Company culture is that undefinable sense of place and of shared values that develops through the countless interactions that occur between employees, management, work, and environment. It’s almost impossible to accurately describe a company’s culture with words, and as our friend Werner Heisenberg taught us, the very act of measurement changes that which we wished to define in the first place.
It’s impossible to fully capture CPP’s culture in one sentence, but if we were forced to do so (Let’s say HR made us do it as a team building activity), then ours might best be illustrated through an allegory:
CPP is a company of innovators who embody a legacy of pioneers, all founded on a tradition of technical excellence—from test plan to tunnel model. And occasionally our miniature cityscapes are attacked by Godzilla.
Godzilla, as you no doubt already know, is an improbably large radioactive lizard who has unleashed mayhem and destruction on the people of Tokyo with uncanny regularity since 1954. Less known, however, is that Godzilla and his quarry also happen to be perfect metaphors for the concept of dynamic pressure.
Imagine peering down on Tokyo on a calm day, after the morning commute, let’s say. The first thing you might notice, aside from the absence of a terrestrially gifted leviathan, is a haphazard swarm of people. Millions of Tokyoites, going about their usual business, would produce a definite sense of motion (a buzz, if you will), but it wouldn’t have any particular direction. Some would be walking east, others walking west, others north, and still others—wait for it—south. The net effect would be just a cloud of humanity ambling about, but the distribution of people would remain more or less the same, with no favored direction. They’d even bump into one another, as often happens in any large city, even those free of monsters.
You see, plain old vanilla pressure, as we understand it in the everyday colloquial sense of the term, refers specifically to static pressure, or atmospheric pressure, and it’s kind of like a busy city scene. Each molecule of air (which, itself, is a blend of nitrogen, oxygen, and other gases) larks about with no particular direction favored over another. Viewed from afar, the situation is just, well, static. What we measure as atmospheric pressure is the net effect of countless individual molecules randomly striking our sensors (actually, we can count those molecules, but let’s leave that for another day).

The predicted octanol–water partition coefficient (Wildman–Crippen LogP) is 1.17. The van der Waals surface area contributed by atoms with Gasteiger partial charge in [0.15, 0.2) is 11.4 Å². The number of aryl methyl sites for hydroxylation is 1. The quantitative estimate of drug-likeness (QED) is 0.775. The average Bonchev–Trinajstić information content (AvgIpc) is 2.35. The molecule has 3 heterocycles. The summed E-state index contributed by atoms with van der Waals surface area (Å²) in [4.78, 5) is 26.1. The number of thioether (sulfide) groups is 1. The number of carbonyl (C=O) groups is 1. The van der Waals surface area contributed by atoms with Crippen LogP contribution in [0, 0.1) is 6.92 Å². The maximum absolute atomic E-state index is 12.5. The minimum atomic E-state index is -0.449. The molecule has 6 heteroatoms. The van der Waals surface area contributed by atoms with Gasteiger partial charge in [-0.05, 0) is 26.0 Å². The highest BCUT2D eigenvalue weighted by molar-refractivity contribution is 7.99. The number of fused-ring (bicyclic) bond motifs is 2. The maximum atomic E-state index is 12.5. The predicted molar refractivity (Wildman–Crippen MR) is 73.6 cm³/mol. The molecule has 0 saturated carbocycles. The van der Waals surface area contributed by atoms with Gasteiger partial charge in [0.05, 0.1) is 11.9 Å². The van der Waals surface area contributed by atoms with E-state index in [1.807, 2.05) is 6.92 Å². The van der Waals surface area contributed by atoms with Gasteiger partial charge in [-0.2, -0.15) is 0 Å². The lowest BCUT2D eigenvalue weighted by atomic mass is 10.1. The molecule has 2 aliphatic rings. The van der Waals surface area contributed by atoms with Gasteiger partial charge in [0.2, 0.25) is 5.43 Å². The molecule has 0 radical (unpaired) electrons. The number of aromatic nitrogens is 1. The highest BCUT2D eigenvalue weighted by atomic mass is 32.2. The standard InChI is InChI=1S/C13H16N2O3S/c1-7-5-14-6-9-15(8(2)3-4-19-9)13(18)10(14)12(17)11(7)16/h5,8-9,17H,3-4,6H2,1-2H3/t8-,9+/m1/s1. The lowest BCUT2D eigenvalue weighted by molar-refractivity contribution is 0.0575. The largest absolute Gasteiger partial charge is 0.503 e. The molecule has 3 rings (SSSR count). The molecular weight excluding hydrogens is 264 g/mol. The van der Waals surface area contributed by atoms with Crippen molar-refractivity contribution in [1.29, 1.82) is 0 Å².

Now let’s unleash Godzilla. Suddenly, the crowd starts to collectively move away from the disturbance. Very few individuals actually move in the exact direction as the overall group at any given instant (it IS pandemonium after all), but we observe a definite bulk directionality where before there was only randomness. Sometimes everyone gets bunched up into a dense clump, but the crowd continues to move forward so as not to be toasted by deadly fire breath.
Bulk movement of molecules in a given direction is responsible for dynamic pressure. It’s the pressure associated with movement, more specifically, with speed. The higher the speed (and the higher the density), the higher the dynamic pressure. It’s what you feel when you stick your hand out the window of a moving car, or when you’re in a crowd fleeing Godzilla.
What’s important to remember is that, despite the jargon we wind engineers might sometimes use, there is no such thing as negative pressure. When we talk about negative pressure, what we really mean is that the pressure in one area is less than some reference quantity.
Consider a typical situation in which straight-line winds blow against a rectangular skyscraper. The windward side of the building experiences what we casually call “positive pressure,” which just means a pressure that is somewhat higher than some reference value. The leeward, or wake, side of the building, experiences what we might call “negative pressure,” which similarly means a pressure that’s less than the same reference. But both pressures are, in absolute terms, still positive, in that they represent the cumulative effect of air molecules that have random (static) and directional (dynamic) motion. And ultimately, it’s the difference in two pressures that matters when it comes to your building.
So where does the actual monster fit into all of this? Godzilla represents the driving force that prompts molecules to move in a given direction. In your building it might be the HVAC blower. Outside, it’s a high pressure system pushing air toward a region of low pressure. When you stick your hand out the window of a moving vehicle, it’s the relative motion of your hand against (more or less) stationary air.
So there you have it. Despite the analogy, dynamic pressure is no monster, especially when you have the right tools to defeat the beast. At CPP, we specialize in solving monstrous problems so you can focus on all the other things that matter.
Just don’t call us about ghosts. We don’t do ghosts.